J. Rose Zaklad Discusses SECURE Act Retirement Amendments In Tax Notes

In the article, “IRS Says Wait and See on SECURE Act IRA Model Amendments,” Tax Notes summarized principal J. Rose (“Rosie”) Zaklad’s discussion during the American Bar Association Section of Taxation’s virtual meeting where she addressed challenges facing prospective retirement plan amendments to the Setting Every Community Up for Retirement Enhancement (“SECURE”) Act.

“The rules were already very complicated, and they’re even more complicated now” Rosie stated. There are also serious consequences for failing to comply with the new required minimum distribution (“RMD”) rules, like a 50 percent excise tax on the taxpayer, and reporting and withholding penalties for the plan sponsors and service providers, she noted.

The SECURE Act’s RMD changes have already taken effect for deaths occurring after December 31, 2019, and many plan sponsors are restating their plans, Rosie continued. “They’re saying, ‘Hey, I want to add my SECURE Act amendments, can you just throw them in there?’”

Making the change to reflect the minimum age for RMDs is straightforward, but for everything else, practitioners would really like to have a model plan amendment to rely on, she said to the panel.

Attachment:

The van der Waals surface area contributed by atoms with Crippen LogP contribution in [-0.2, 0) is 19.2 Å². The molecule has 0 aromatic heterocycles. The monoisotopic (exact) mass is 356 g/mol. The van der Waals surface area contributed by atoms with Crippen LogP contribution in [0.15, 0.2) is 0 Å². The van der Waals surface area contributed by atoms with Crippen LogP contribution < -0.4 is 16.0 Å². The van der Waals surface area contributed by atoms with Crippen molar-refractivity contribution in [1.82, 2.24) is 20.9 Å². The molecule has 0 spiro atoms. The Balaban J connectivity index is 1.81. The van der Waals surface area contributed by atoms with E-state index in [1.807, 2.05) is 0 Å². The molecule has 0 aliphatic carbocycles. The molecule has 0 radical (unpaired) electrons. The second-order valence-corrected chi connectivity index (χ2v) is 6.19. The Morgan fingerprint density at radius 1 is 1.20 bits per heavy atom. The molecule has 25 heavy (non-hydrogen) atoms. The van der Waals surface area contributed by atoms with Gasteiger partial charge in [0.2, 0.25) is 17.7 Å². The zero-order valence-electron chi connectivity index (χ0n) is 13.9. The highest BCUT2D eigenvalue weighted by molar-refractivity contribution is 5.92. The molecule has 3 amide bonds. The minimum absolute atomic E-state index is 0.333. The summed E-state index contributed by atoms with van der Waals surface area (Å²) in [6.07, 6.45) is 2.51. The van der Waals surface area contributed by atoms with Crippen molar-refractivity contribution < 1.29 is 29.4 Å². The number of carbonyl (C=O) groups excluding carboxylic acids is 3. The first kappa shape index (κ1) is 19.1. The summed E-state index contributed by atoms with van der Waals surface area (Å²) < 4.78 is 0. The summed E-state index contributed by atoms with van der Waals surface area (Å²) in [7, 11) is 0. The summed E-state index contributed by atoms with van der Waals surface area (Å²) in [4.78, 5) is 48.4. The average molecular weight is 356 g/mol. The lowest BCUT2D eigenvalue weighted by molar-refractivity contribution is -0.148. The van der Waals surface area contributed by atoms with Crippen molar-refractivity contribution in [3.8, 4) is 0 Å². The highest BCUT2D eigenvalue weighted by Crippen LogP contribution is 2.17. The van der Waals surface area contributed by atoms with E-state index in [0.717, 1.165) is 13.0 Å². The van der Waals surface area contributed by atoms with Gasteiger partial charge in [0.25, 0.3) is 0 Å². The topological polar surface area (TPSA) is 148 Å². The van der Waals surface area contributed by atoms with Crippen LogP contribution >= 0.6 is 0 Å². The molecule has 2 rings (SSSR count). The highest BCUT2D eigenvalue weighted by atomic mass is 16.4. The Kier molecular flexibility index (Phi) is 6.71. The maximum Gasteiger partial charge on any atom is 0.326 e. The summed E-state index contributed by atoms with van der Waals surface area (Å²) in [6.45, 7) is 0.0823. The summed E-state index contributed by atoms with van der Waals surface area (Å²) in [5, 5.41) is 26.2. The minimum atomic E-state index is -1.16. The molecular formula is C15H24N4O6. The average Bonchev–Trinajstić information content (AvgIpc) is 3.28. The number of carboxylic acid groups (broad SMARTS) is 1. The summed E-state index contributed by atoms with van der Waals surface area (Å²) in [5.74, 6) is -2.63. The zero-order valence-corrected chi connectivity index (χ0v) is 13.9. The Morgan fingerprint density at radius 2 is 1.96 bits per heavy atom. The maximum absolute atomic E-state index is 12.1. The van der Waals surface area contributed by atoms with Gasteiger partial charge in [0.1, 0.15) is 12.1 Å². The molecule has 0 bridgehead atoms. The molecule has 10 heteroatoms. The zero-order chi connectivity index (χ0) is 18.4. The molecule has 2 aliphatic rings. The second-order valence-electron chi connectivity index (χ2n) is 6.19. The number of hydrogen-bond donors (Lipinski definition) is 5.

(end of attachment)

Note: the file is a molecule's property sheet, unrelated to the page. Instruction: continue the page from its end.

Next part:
Rosie added, “What we don’t want to do is put something in the plan and then have to change it later. Sometimes you have to go through different approvals to get those changes in, and it just looks bad if we’re amending a bunch of times.”

The IRS should wait until after it issues regulations to provide a model amendment to avoid any delays in the process. And if practitioners know that a model amendment is coming, they can relay that to plan providers and tell them to hold off on making amendments to the more complicated provisions.

The good news, according to Rosie, is that although the RMD rule changes are already in effect, if an individual dies now, “presumably there’s 10 more years with which to make a distribution. So hopefully, we won’t be making a mistake between now and when the 10-year period is up.”

To read the article, click here.